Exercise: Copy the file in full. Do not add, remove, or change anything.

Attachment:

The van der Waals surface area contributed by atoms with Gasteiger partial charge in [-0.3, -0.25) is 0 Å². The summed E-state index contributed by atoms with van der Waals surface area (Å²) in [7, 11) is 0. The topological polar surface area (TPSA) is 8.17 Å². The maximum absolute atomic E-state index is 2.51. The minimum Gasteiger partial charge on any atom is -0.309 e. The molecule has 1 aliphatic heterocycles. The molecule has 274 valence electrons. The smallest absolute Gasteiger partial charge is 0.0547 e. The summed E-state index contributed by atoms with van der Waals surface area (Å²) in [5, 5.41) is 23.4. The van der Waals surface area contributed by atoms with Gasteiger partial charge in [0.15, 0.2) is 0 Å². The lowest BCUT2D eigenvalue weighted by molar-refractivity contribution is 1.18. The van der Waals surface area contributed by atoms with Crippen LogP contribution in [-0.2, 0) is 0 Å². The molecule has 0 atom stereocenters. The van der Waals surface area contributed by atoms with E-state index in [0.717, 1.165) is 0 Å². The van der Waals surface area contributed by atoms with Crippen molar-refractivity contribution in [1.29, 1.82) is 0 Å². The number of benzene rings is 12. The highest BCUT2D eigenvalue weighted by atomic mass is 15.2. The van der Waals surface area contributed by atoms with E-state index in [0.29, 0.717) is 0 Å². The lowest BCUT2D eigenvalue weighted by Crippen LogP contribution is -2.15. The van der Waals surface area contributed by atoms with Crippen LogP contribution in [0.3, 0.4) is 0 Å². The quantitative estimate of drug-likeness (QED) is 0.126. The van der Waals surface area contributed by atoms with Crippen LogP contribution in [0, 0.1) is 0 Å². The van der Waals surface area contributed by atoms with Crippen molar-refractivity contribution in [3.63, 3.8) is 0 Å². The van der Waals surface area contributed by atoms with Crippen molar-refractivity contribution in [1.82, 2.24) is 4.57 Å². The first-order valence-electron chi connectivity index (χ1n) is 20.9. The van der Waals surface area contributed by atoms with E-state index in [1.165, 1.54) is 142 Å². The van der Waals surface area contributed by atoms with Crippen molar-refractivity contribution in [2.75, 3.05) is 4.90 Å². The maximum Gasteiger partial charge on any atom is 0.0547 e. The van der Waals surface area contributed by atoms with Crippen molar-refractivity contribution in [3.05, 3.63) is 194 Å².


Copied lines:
The van der Waals surface area contributed by atoms with Gasteiger partial charge in [-0.3, -0.25) is 0 Å². The summed E-state index contributed by atoms with van der Waals surface area (Å²) in [7, 11) is 0. The topological polar surface area (TPSA) is 8.17 Å². The maximum absolute atomic E-state index is 2.51. The minimum Gasteiger partial charge on any atom is -0.309 e. The molecule has 1 aliphatic heterocycles. The molecule has 274 valence electrons. The smallest absolute Gasteiger partial charge is 0.0547 e. The summed E-state index contributed by atoms with van der Waals surface area (Å²) in [5, 5.41) is 23.4. The van der Waals surface area contributed by atoms with Gasteiger partial charge in [0.15, 0.2) is 0 Å². The lowest BCUT2D eigenvalue weighted by molar-refractivity contribution is 1.18. The van der Waals surface area contributed by atoms with Crippen LogP contribution in [-0.2, 0) is 0 Å². The molecule has 0 atom stereocenters. The van der Waals surface area contributed by atoms with E-state index in [0.717, 1.165) is 0 Å². The van der Waals surface area contributed by atoms with Crippen molar-refractivity contribution in [1.29, 1.82) is 0 Å². The number of benzene rings is 12. The highest BCUT2D eigenvalue weighted by atomic mass is 15.2. The van der Waals surface area contributed by atoms with E-state index in [0.29, 0.717) is 0 Å². The lowest BCUT2D eigenvalue weighted by Crippen LogP contribution is -2.15. The van der Waals surface area contributed by atoms with Crippen LogP contribution in [0.3, 0.4) is 0 Å². The quantitative estimate of drug-likeness (QED) is 0.126. The van der Waals surface area contributed by atoms with Crippen LogP contribution in [0, 0.1) is 0 Å². The van der Waals surface area contributed by atoms with Crippen molar-refractivity contribution in [3.63, 3.8) is 0 Å². The van der Waals surface area contributed by atoms with Crippen molar-refractivity contribution in [1.82, 2.24) is 4.57 Å². The first-order valence-electron chi connectivity index (χ1n) is 20.9. The van der Waals surface area contributed by atoms with E-state index in [1.165, 1.54) is 142 Å². The van der Waals surface area contributed by atoms with Crippen molar-refractivity contribution in [2.75, 3.05) is 4.90 Å². The maximum Gasteiger partial charge on any atom is 0.0547 e. The van der Waals surface area contributed by atoms with Crippen molar-refractivity contribution in [3.05, 3.63) is 194 Å².